The fact that she played the cello may be the reason Holocaust survivor Anita Lasker-Wallfisch is alive today, she says, as she recounts her experiences at the heart of one of the worst genocides in history.
- The lost music of the Holocaust
As 60 Minutes reported Sunday in “The Lost Music,” Lasker-Wallfisch was sent to Auschwitz concentration camp in 1943, when she was just 18. Having lost her parents, German-Jews, a year before, Lasker-Wallfisch was familiar with what happened in Auschwitz, though she tried not to believe it. What she didn’t know was that a slip of the tongue in mentioning that she played the cello would induct her into the Women’s Orchestra at Auschwitz, and ultimately save her life.
“I was led to a girl…she asked me what was I doing before the war. And like an idiot, I don’t know, I said ‘I used to play the cello,'” Lasker-Wallfisch recalls. “She said ‘that’s fantastic. You’ll be saved.’ I had no idea what she was talking about….[but] that was my salvation.”
“You arrive in Auschwitz, you’re prepared to go to the gas chamber. Somebody puts a cello in your hand, and you have a chance at life.”
Lasker-Wallfisch lived with other musicians in wooden barracks known as the Music Block in Birkenau; she performed with them, much of the time near the crematoria, where they could see the smoke and “everything that was going on. And though the women performing were of different nationalities, and often couldn’t understand each other, they shared a common purpose: to play marches for prisoners and to entertain SS guards.
“For some people it was an insult, and for some people it was, you know, you could dream yourself out, for five seconds, of this hell,” Lasker-Wallfisch says.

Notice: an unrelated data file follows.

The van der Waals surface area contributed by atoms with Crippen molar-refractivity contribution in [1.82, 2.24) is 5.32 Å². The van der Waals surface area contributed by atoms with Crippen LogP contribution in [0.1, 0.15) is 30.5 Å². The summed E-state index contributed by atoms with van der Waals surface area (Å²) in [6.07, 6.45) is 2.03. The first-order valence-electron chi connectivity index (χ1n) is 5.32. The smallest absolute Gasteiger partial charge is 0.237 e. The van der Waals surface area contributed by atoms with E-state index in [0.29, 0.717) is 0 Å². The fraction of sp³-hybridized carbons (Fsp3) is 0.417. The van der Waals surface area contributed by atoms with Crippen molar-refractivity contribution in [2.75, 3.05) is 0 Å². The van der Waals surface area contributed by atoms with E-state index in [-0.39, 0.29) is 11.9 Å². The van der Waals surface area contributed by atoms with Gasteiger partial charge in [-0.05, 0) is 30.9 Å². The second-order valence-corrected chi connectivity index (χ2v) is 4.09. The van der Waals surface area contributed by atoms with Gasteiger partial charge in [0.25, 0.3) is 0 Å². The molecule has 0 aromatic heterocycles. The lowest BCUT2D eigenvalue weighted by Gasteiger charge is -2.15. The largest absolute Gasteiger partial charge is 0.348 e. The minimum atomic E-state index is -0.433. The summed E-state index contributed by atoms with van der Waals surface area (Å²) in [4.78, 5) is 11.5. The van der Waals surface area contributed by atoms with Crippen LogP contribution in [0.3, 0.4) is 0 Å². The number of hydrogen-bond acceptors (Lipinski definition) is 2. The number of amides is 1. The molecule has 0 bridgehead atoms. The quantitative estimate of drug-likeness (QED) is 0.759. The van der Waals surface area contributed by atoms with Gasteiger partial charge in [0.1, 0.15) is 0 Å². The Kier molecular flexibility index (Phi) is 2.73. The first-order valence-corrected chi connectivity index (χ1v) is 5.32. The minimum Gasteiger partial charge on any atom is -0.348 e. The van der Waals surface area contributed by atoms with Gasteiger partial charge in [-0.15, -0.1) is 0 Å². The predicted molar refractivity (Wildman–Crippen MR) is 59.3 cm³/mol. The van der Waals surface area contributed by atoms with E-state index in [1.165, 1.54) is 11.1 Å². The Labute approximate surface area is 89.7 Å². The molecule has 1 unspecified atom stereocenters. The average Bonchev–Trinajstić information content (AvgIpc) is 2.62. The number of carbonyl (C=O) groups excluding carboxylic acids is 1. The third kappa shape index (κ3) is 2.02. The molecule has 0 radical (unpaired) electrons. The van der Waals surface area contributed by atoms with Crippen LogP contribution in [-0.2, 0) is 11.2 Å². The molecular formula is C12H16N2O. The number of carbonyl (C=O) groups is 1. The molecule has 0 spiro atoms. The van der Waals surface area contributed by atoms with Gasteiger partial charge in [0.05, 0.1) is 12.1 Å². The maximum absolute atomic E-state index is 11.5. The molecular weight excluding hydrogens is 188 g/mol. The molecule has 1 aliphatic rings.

Though the monotonous “zombie”-like existence of performing for those who were destined to die, and those who were working to kill was difficult, Anita says knowing how to play music “was like a gift of the perhaps tomorrow.”
“You arrive in Auschwitz, you’re prepared to go to the gas chamber,” she says. “Somebody puts a cello in your hand, and you have a chance at life.”
Lasker-Wallfisch also credits her survival to the fact that she was brought into the concentration camp as a criminal rather than a Jew. She was caught forging illegal papers for French laborers to cross back into France with her sister. As Anita says, it was “much better to be a criminal than a Jew… criminals get a court case.”
Lasker-Wallfisch was later transferred to Bergen-Belsen, another Nazi camp, before the Allies liberated the camp in 1945. She went on to serve as a witness in the Luneberg trial, where 11 SS guards were sentenced to death by hanging. Anita eventually moved to London and became a founding member of the English Chamber Orchestra. Today, she speaks to audiences about the atrocities committed against her and so many others during the Holocaust. She believes hearing her first-hand account can bring home the horrors that she experienced and witnessed in a way history books can’t.
As for the role of music in her life, Lasker-Wallfisch only has to point to her “musical family” to display the power and indestructibility of music. Lasker-Wallfisch says,”Hitler destroyed endless things, but music… you can’t destroy it.”
The video above was edited by Will Croxton.
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